4. Blackbirds by Chuck Wendig
  5. Dread Nation by Justina Ireland
  6. We Are Where the Nightmares Go by C. Robert Cargill
  7. Full Throttle and Strange Weather by Joe Hill (okay, those are two separate books, but since they’re both story collections by Joe Hill, I’m counting them as one!)
  8. Imaginary Friend by Stephen Chbosky
  9. The Hunger by Alma Katsu
  10. The Terror by Dan Simmons

Have you read any of these? Which one should I read first?

So what’s on your Halloween TTT this week? Share your link, please, and I’ll come check out your top 10!

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Do you host a book blog meme? Do you participate in a meme that you really, really love? I host a Book Blog Meme Directory, and I’m always looking for new additions! If you know of a great meme to include — or if you host one yourself — please drop me a note on my Contact page and I’ll be sure to add your info.

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The Monday Check-In ~ 10/28/2019

cooltext1850356879 My Monday tradition, including a look back and a look ahead — what I read last week, what new books came my way, and what books are keeping me busy right now. Plus a smattering of other stuff too.

Life. 

On the down side, I was home sick most of this past week. Nothing major, just a nasty cold that left me feeling wrung out for days and days and days.

Of course, the bright side is that I read. A lot! Being home all day does have its perks.

 

 

 

 

 

What did I read during the last week?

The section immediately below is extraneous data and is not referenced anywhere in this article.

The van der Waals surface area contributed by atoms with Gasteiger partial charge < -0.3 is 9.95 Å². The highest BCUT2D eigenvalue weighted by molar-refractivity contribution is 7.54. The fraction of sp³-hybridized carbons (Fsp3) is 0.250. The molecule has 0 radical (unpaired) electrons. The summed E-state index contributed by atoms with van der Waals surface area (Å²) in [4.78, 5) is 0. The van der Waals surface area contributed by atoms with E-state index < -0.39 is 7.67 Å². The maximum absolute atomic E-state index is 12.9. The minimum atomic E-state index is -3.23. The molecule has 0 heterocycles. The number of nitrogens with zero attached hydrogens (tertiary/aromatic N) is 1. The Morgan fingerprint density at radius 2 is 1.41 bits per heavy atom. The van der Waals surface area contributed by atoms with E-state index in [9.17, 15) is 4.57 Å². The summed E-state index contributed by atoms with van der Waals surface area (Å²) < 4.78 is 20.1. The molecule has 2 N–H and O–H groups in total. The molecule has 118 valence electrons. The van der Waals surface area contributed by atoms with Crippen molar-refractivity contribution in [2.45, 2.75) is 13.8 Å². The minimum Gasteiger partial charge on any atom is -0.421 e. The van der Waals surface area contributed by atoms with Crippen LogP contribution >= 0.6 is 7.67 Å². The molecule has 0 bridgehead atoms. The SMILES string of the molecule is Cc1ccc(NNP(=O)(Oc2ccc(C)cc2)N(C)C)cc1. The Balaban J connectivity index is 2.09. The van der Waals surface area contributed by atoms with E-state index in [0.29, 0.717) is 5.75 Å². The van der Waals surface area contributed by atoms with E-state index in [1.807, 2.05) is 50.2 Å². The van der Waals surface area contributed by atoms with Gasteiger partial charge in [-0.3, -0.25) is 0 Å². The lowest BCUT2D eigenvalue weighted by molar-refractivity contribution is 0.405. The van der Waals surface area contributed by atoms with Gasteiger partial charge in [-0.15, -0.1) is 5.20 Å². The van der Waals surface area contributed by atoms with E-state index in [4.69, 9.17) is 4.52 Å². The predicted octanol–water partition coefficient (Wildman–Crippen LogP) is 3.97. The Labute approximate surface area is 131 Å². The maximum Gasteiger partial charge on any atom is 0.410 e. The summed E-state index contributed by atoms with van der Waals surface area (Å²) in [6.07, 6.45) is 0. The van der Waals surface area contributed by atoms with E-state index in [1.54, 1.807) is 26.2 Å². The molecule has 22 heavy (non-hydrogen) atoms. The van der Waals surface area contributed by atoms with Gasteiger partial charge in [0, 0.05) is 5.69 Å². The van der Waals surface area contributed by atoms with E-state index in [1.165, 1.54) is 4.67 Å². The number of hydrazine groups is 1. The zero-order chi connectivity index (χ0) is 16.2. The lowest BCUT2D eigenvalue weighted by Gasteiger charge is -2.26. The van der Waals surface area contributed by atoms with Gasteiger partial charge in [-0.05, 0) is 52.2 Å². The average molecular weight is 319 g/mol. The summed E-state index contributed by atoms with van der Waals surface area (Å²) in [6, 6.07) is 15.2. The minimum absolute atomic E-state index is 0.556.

So many books! Here’s what I read:

  • The Bone Houses by Emily Lloyd-Jones (review)
  • Snow, Glass, Apples by Neil Gaiman (review)
  • The Beautiful Cassandra by Jane Austen (review)
  • Twice in a Blue Moon by Christina Lauren (review)
  • One of Us by Craig DiLouie (review)
  • Broken Strings by Eric Walters and Kathy Kacer (review)
  • Today We Go Home by Kelli Estes (review)
  • Bloodlust and Bonnets by Emily McGovern (fun graphic novel – not reviewed)

Pop Culture:

I watched all 8 episodes of the new Paul Rudd series Living With Yourself on Netflix. (The episodes are only 30 minutes each, so it was a quick and easy binge.) It’s funny and quirky, well-done, silly, and with some interesting messages and concepts underneath the surface comedy. Definitely recommended!

Fresh Catch:

No new books this week. My credit card thanks me.

What will I be reading during the coming week?

Currently in my hands:

Winterwood by Shea Ernshaw: Just getting started — but good and spooky so far!

Now playing via audiobook:

Marilla of Green Gables by Sarah McCoy: Because I was sick for so many days, with no long walks or driving back and forth to work, I did very little audiobook listening, so not much progress to report on this book. Looking forward to getting back into it!

Ongoing reads: